Ansible Review

Install and Configure an Ansible Control Node

This objective is made up of the following items:

  • Install required packages.
  • Create a static host inventory file (covered in other lessons but also shown again).
  • Create a configuration file (covered in other lessons, and not shown in this lesson).
  • Configure privilege escalation on managed nodes.
  • Validate a working configuration using ad-hoc Ansible commands.
  • We will create a user for Ansible called ansible.
  • User on managed nodes will need to have passwordless sudo setup.
  • User ansible will need to be able to ssh into nodes without needing password.

Ansible on CentOS requires epel-relase. Let’s install required packages:

Creating ansible user:

Allow ansible user to run any command::

Editing hosts file:

Editing inventory file:

Checking connectivity to managedhost1:

Connecting to managedhost1:

Creating ansible user on managedhost1:

Allowing ansible user to run any command on managedhost1:

Logging out from managedhost1:

Doing the same on managedhost2:

On controlnode switch to ansible user:

Create SSH key:

Copy key to localhost and managedhosts:

Checking SSH conectivity:

Let’s try if we have ansible connection with managedhosts:

The same with -b option (becoming a root user):


Simple Shell Scripts for Running Ad-Hoc Commands

Why shell scripts?

  • Shell scripts can be used to hide complexity.
  • You can use shell scripts easily with Ansible ad-hoc commands.
  • People not experienced in Ansible can leverage them.
  • People not skilled in Ansible can create and use them.
  • There is no need to know YAML and .yml formatting.

It is a simple script which installs package given as argument on managedhosts:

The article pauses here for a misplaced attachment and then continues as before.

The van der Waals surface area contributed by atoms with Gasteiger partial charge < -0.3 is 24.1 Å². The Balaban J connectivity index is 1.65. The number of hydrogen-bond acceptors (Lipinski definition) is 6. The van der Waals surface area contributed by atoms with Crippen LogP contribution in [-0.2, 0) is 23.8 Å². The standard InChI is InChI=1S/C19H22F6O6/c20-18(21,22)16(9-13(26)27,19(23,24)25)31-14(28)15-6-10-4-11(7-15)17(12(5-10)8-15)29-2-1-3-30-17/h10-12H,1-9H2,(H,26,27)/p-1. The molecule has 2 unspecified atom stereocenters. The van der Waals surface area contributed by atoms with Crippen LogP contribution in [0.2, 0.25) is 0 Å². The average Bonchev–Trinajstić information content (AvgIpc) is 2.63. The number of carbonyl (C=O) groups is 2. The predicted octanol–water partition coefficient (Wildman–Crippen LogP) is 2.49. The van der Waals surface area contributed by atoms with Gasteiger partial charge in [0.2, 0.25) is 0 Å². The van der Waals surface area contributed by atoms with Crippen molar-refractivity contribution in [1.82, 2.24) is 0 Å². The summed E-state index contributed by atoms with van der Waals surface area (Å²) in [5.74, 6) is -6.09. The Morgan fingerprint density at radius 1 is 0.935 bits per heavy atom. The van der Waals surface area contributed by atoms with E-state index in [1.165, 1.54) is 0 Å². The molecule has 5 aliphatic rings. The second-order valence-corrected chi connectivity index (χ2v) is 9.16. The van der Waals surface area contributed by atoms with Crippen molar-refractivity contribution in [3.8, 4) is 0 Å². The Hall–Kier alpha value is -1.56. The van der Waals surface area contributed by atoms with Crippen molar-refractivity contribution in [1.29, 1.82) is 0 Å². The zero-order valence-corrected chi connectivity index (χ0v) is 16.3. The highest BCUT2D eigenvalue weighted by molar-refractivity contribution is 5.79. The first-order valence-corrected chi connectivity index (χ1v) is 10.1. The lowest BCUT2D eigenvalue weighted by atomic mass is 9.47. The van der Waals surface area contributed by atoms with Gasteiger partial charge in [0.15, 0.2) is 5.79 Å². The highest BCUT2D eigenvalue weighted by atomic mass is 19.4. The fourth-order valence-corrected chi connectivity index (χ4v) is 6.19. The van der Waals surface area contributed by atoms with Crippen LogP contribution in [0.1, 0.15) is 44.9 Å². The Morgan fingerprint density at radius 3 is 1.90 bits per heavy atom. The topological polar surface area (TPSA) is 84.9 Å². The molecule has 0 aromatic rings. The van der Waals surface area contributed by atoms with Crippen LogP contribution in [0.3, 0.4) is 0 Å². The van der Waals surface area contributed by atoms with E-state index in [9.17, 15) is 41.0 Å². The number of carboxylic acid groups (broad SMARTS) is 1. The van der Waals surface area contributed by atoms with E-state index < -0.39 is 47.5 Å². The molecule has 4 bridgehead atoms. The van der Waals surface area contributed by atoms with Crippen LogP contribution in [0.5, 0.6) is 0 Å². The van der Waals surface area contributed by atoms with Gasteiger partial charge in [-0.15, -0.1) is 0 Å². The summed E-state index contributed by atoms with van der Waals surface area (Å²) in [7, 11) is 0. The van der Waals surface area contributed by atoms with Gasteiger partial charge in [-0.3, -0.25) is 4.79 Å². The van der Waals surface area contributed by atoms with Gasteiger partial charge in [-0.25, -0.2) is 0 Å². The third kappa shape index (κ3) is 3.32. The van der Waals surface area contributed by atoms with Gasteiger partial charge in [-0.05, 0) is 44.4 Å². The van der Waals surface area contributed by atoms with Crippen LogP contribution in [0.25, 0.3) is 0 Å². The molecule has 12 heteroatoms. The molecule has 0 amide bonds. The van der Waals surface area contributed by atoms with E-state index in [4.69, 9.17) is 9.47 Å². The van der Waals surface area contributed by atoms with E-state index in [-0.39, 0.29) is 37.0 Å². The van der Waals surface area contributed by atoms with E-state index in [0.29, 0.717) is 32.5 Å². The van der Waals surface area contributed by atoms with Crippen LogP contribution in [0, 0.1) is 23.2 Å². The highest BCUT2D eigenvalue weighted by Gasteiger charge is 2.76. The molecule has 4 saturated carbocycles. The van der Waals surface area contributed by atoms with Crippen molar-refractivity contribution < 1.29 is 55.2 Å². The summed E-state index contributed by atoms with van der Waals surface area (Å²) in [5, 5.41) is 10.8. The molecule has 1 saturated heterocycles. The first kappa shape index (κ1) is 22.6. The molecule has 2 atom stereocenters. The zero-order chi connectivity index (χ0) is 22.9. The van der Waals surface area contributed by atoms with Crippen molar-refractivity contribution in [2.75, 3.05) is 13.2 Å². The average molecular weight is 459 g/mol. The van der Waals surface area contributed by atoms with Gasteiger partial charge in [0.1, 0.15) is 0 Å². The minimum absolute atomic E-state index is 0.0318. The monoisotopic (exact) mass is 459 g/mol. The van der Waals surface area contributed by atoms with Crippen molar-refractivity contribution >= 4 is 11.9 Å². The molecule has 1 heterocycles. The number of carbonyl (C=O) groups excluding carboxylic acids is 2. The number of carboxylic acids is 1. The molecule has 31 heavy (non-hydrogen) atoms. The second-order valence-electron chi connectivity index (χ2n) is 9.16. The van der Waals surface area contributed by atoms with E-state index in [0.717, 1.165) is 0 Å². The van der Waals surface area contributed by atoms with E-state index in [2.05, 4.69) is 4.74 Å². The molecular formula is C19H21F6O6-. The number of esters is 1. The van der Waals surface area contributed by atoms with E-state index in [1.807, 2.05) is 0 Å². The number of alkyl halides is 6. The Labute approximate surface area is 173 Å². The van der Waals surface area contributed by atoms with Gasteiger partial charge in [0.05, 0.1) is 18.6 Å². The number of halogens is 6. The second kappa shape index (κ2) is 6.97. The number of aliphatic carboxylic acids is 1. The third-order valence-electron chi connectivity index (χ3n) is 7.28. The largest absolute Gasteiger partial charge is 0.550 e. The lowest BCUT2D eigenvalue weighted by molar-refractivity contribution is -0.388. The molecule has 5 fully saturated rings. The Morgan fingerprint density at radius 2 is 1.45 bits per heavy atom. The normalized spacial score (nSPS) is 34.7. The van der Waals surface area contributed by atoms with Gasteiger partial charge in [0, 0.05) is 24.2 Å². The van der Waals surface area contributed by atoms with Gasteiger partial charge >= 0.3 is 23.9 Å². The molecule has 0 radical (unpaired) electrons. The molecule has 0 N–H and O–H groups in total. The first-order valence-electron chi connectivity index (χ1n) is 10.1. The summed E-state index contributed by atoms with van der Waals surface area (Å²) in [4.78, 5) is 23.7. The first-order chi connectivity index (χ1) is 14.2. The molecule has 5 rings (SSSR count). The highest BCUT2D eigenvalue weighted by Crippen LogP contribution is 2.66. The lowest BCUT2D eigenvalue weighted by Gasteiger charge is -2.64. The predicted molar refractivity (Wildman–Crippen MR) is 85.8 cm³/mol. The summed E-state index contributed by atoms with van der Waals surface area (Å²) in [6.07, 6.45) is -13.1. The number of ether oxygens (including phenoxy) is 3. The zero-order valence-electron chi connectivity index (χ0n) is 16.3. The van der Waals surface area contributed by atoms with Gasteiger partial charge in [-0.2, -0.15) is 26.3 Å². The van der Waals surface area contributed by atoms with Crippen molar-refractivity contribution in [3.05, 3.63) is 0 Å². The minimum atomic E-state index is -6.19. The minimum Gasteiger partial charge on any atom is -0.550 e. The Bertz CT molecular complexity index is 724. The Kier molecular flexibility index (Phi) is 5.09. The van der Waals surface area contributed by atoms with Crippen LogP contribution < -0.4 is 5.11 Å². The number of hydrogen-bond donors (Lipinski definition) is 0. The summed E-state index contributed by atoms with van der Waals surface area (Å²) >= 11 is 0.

Let’s install elinks on managedhosts using the script:


Ansible and Firewall Rules
• There are Ansible modules that can be used with firewalls.
• The firewalld module like others, can be used to add or remove rules.
• Here is the URL for more information:
• There is a module for iptables

The simple playbook which install and enable firewalld service::

Check the syntax of playbook:

Run the playbook:

Playbook  setup-server.yml install elinks and apache. Make http service enabled.

Run the playbook:

At this moment we can’t connect to http service:

So let’s create a firewall-rule.yml playbook:

Check a syntax and run:

Now we can connect to apache service from controlnode to managedhost1:

Also we can connect from managedhost1 to controlnode:



The Archive Module

  • There are Ansible modules that can be used for archive purposes.
  • It is mentioned as part of the exam’s EX407 objectives.
  • Archive Module Documentation page:
  • Assumes the compression source exists on the target.
  • Does not copy source files from the local system to the target before archiving.
  • You can delete source files after archiving by using the remove=true option.

The Unarchive Module

  • The opposite module is unarchive
  • Unarchive Module Documentation page:
  • If checksum is required, then use get_url or uri instead.
  • By default it will copy from the source file to the target before unpacking.

Example of playbook with archive module:

Check and run the playbook:

Now we can check if the playbook  create archives on managed hosts:

Now let’s use the fetch module:

Check and run the playbook:

Check if the playbook really fetch the backups annd store them locally:



The Cron Module

  • The cron module is used to manage crontab on your nodes,
  • You can create environment variables as well as named crontab entries.
  • You can add, update, and delete entries.
  • You should add a name with th crontab entry so it can be removed easily with a playbook.
    • e.g. name: “Job 0001”
  • When managing environment variables, no comment line gets added; however, the module uses the name parameter to find the correct definition line.